5-17-2013By Christopher Plummer
A. Whitney Ellsworth Fellow
As South Africa provides leadership on LGBT rights, it needs to take further steps to protect LGBT people from violence. Despite prohibiting discrimination against LGBT people and allowing same-sex couples to marry, LGBT South Africans have been killed, and their survivors face an uphill struggle to access justice.
Last year we reported on Thapelo Makhutle, a young gay man living in Kuruman who was murdered in his home following an altercation at a nightclub over his sexual orientation. Thapelo was mutilated in such a way that it was clear to those that found the body that the killer was making a statement. Despite a quick identification of the murderer and a full confession, the case has been delayed four times. Finally, a year later, Thapelo’s murderer will face justice.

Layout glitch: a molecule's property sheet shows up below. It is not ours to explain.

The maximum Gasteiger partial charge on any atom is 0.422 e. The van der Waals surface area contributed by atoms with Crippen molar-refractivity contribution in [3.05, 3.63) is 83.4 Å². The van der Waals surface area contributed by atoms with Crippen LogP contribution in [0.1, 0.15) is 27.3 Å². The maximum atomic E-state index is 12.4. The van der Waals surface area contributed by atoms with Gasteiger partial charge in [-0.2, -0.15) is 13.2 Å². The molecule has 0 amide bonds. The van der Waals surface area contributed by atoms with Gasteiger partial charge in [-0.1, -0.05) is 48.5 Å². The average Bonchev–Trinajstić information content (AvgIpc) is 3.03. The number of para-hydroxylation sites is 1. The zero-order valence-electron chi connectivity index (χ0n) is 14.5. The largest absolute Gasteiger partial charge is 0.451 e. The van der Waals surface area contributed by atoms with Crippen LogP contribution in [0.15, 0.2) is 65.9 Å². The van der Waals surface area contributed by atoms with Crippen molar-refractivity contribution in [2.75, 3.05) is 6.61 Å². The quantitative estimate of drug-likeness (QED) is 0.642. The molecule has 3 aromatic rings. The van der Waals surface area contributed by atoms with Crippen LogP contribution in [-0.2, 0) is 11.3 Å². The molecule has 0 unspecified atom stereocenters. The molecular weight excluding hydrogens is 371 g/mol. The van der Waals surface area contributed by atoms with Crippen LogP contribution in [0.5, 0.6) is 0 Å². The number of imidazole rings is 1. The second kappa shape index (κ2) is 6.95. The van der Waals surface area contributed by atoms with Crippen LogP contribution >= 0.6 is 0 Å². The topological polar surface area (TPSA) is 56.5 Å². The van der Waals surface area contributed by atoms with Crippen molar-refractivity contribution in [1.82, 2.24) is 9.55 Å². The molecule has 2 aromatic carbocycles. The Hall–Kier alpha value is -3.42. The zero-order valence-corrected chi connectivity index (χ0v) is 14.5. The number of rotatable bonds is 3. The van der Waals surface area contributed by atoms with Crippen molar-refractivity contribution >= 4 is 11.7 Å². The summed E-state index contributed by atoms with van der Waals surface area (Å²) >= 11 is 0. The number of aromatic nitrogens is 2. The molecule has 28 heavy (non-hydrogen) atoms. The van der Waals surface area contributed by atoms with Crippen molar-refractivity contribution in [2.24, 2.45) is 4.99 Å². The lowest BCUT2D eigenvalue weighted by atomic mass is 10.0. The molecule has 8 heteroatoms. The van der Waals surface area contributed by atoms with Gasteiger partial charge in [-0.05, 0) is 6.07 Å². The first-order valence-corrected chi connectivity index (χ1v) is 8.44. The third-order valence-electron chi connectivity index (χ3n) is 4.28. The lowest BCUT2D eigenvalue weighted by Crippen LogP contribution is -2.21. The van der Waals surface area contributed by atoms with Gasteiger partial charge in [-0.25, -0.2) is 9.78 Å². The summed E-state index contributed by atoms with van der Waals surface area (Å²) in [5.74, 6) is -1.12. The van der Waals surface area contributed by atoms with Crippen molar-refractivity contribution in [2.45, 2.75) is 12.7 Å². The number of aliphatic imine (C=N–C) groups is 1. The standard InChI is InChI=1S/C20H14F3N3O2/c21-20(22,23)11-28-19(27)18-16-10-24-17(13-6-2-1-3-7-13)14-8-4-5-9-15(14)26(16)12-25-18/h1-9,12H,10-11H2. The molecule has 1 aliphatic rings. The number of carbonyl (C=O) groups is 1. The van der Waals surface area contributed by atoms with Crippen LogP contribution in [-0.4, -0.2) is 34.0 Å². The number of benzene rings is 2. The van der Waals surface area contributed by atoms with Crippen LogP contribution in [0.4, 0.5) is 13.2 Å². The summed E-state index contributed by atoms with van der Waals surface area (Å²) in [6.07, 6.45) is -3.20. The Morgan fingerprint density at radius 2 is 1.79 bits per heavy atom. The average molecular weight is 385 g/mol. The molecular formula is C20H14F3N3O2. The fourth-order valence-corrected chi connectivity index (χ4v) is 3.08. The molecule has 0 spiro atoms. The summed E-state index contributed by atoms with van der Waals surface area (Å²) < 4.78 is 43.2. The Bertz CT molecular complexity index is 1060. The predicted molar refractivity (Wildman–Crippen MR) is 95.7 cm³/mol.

South Africa has also had a spate of ‘corrective rapes’ of lesbian women. The year before Thapelo’s murder, Noxolo Nogwaza, a South African lesbian and LGBT activist, was found raped and murdered, her body left in a drainage ditch. The perpetrator has yet to be identified.
South Africa has taken an international leadership position on LGBT rights by sponsoring a resolution on human rights, sexual orientation and gender identity at the Human Rights Council in June 2011 and co-sponsoring an international conference in Norway last month on human rights, sexual orientation and gender identity. At home, there have also been positive signs; precedents have been set in hate crime cases; government officials have spoken out against hate crimes and South Africa has pledged to develop hate crimes policy and legislation to strengthen efforts to hold perpetrators accountable and send a clear message that such crimes will not be tolerated.
Human Rights First welcomes these efforts and urges the South African government to progress in drafting policy and legislation to address hate crimes, document and record suspected hate crimes, speak out regularly against all forms of hate crime, and work with civil society to provide support for victims of hate crimes.